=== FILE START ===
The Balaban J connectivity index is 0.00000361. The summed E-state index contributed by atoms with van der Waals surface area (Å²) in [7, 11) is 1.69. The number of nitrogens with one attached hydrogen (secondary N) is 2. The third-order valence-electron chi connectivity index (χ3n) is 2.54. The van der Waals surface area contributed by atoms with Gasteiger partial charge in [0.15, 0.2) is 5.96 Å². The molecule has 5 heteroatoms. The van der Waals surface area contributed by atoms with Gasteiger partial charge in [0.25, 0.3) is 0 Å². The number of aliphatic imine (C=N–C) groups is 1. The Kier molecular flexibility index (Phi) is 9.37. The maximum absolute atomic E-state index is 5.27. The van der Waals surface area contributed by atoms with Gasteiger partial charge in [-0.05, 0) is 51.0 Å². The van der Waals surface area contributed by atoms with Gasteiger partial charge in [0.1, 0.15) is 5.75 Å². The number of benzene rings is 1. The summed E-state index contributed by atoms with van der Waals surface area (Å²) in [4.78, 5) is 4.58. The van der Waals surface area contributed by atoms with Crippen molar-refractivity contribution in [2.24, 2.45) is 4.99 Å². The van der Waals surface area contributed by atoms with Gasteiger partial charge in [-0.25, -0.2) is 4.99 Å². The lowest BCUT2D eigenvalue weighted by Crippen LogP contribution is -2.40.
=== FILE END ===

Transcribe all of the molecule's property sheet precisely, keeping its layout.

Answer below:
The Balaban J connectivity index is 0.00000361. The summed E-state index contributed by atoms with van der Waals surface area (Å²) in [7, 11) is 1.69. The number of nitrogens with one attached hydrogen (secondary N) is 2. The third-order valence-electron chi connectivity index (χ3n) is 2.54. The van der Waals surface area contributed by atoms with Gasteiger partial charge in [0.15, 0.2) is 5.96 Å². The molecule has 5 heteroatoms. The van der Waals surface area contributed by atoms with Gasteiger partial charge in [0.25, 0.3) is 0 Å². The number of aliphatic imine (C=N–C) groups is 1. The Kier molecular flexibility index (Phi) is 9.37. The maximum absolute atomic E-state index is 5.27. The van der Waals surface area contributed by atoms with Gasteiger partial charge in [-0.05, 0) is 51.0 Å². The van der Waals surface area contributed by atoms with Gasteiger partial charge in [0.1, 0.15) is 5.75 Å². The number of benzene rings is 1. The summed E-state index contributed by atoms with van der Waals surface area (Å²) in [4.78, 5) is 4.58. The van der Waals surface area contributed by atoms with Crippen molar-refractivity contribution in [2.24, 2.45) is 4.99 Å². The van der Waals surface area contributed by atoms with Gasteiger partial charge in [-0.25, -0.2) is 4.99 Å². The lowest BCUT2D eigenvalue weighted by Crippen LogP contribution is -2.40.